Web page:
Parties unite over future of aircraft carriers
Scottish ministers and opposition politicians have joined forces in an effort to secure the future of two new Royal Navy aircraft carriers.
Looming Ministry of Defence cuts led to speculation the carriers may not be constructed on the Clyde and at Rosyth.
First Minister Alex Salmond is meeting UK ministers on the issue, while Labour's Iain Gray called for unity, during question time at Holyrood.
The Conservatives stressed no final decisions had been made.
Meanwhile, Scottish Secretary Michael Moore, a Lib Dem MP, has also stressed the economic need for retaining the carriers to ministerial colleagues.
He said: "I have made it clear I am listening to concerns from across Scotland and making Scotland's case at the highest levels of the UK government.
"That case is strengthened by the contribution that the defence bases and manufacturers make to Scotland's security and Scotland's communities."
He added that a meeting between MoD and devolved administrations would take place within the next fortnight.
Deputy Scottish Conservative leader Murdo Fraser described any budget reductions as "Labour cuts", adding that a UK defence review would have gone ahead regardless of who won the General Election.
As the UK government seeks to cut the spending deficit, Defence Secretary Liam Fox aims to save money in procurement and administration while prioritising front-line operations.
His emphasis on the need for much closer working with key European allies has led to speculation that plans for the two new aircraft carriers by 2018 - costing £5bn - could be scaled back.
Sir Ian King, chief executive of defence contractor BAE systems, previously disclosed the company had been asked to consider a number of options ranging from "one carrier to no carrier".
Mr Salmond said the Scottish government had prepared a dossier to spell out the "full implications" of the cancellation of one or both projects.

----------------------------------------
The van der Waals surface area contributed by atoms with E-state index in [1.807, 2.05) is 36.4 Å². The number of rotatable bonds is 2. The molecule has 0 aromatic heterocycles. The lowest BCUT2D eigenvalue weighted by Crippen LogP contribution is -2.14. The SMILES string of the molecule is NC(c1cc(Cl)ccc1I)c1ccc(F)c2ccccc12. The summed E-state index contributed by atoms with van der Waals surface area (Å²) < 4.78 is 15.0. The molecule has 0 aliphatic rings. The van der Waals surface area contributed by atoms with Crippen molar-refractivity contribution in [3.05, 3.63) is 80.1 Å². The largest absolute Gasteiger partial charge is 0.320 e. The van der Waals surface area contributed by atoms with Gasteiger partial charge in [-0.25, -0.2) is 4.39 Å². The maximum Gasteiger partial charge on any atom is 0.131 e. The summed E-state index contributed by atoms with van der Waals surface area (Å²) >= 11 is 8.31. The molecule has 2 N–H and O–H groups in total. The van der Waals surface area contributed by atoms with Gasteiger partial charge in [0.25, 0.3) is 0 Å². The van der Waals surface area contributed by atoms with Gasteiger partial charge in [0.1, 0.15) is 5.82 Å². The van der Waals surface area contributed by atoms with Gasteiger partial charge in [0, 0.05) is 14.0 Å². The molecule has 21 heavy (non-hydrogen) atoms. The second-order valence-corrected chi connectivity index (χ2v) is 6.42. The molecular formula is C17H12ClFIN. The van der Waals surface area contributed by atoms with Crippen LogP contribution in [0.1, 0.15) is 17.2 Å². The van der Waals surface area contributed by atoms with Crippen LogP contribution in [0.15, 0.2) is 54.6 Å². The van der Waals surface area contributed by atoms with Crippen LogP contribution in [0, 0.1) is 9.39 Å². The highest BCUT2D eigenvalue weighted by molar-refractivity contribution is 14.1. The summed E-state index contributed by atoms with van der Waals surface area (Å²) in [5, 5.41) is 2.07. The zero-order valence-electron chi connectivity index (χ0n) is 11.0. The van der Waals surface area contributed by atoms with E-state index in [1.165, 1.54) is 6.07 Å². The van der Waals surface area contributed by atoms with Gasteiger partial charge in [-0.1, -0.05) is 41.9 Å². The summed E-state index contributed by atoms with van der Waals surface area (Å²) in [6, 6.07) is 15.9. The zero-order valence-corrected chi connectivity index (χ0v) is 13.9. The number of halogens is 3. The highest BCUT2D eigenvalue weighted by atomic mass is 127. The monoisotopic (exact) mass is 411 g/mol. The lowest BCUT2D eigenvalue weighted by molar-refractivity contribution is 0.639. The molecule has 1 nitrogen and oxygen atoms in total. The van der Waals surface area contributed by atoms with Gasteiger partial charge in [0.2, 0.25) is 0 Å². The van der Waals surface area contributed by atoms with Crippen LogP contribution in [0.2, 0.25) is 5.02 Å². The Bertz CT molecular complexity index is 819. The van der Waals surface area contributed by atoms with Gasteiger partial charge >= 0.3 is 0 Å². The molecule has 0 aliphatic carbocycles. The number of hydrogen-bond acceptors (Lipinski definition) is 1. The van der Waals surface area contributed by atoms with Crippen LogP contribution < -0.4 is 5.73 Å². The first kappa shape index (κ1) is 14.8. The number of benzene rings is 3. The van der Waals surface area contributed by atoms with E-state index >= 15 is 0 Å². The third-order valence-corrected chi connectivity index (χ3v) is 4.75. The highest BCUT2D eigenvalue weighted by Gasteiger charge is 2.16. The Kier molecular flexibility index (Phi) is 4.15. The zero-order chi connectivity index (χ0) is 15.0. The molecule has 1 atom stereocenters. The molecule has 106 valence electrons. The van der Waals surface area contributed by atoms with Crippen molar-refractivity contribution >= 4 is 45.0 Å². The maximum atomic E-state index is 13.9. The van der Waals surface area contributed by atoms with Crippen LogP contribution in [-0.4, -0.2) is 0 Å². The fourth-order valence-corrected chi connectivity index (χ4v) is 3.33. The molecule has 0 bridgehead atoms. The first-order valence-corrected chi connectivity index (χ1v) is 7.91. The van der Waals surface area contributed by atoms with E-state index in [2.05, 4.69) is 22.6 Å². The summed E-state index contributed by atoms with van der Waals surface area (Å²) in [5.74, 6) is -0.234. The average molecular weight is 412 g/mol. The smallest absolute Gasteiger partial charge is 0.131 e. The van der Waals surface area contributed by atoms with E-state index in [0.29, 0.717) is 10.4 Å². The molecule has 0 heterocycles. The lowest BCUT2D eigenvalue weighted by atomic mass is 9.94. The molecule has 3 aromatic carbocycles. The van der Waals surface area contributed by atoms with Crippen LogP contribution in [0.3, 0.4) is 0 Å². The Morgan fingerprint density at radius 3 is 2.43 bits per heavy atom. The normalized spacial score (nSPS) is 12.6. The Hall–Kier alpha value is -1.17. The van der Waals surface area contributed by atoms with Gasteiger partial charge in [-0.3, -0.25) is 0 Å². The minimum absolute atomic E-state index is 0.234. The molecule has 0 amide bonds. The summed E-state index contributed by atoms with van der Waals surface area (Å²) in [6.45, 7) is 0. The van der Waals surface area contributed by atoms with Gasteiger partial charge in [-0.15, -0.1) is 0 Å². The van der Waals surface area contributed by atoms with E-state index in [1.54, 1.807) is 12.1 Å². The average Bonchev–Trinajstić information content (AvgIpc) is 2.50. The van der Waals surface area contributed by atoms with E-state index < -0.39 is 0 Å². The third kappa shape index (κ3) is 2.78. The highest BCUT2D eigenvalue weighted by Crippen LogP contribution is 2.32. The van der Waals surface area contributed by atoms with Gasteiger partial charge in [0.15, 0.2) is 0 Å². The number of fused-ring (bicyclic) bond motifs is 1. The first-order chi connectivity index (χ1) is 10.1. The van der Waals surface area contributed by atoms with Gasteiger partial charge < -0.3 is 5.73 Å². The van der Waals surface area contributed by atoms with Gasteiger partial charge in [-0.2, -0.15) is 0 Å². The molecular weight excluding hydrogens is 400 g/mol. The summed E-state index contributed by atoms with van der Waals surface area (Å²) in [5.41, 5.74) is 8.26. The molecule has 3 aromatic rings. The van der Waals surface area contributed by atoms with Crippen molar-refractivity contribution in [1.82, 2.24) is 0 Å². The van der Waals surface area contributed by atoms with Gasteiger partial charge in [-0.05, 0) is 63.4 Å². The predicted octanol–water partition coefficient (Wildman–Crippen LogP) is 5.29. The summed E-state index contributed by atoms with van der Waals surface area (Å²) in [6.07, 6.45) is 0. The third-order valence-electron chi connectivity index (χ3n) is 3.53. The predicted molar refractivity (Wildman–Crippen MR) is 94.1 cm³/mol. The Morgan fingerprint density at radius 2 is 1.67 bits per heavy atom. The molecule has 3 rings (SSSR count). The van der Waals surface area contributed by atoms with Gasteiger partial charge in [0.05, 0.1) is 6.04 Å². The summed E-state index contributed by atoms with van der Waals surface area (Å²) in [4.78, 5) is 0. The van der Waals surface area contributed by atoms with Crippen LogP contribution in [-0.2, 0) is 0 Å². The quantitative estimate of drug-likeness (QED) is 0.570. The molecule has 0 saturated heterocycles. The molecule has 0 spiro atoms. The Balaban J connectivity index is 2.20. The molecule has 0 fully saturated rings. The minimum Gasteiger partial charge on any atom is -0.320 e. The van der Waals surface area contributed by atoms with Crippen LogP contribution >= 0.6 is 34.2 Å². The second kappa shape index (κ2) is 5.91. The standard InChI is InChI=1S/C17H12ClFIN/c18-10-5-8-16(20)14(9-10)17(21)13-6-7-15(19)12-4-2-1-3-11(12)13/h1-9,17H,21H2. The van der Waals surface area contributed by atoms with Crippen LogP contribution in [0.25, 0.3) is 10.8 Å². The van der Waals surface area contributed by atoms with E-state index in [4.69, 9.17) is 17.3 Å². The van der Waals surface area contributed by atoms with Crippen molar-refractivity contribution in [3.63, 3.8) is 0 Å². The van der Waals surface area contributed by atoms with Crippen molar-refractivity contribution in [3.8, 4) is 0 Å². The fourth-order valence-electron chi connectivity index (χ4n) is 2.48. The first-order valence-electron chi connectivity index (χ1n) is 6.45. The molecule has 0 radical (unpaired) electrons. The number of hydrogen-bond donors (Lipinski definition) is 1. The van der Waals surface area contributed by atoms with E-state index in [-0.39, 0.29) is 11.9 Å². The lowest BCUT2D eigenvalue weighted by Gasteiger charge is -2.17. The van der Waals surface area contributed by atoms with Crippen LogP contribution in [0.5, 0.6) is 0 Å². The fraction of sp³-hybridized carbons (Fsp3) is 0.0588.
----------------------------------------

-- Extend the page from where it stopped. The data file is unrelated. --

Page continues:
"The extent of possible job losses would range from 5,000 to 10,000 across Scotland, depending on how you calculate the figures," he said, adding: "I want as far as possible on this issue to get the maximum Scottish unity if we are to make an effective submission to the Ministry of Defence."
Mr Gray, the Scottish Labour leader, said: "To even think of cancelling that first carrier at this stage is crazy."
"It is absolutely the case that we must marshal the most united campaign in defence of these contracts."
Scottish Lib Dem leader Tavish Scott said the importance of the carrier projects went beyond defence considerations.
"Future decisions about military spending must take into account the social and economic impact on local communities," he said.
"Aircraft carriers being built on the Clyde and in Fife mean hundreds of jobs and vital skills for local areas. I will continue to make the case for these investments."
Mr Fraser, added: "All future British defence contracts and jobs for Scotland depend on us being part of the United Kingdom, something the SNP would jeopardise by its goal of separation.
"The biggest threat to the defence infrastructure of Scotland is independence."
The future of Scottish RAF bases at Lossiemouth and Kinloss, in Moray, could also be in doubt and the Scottish secretary has said he could give "no guarantees" about their fate.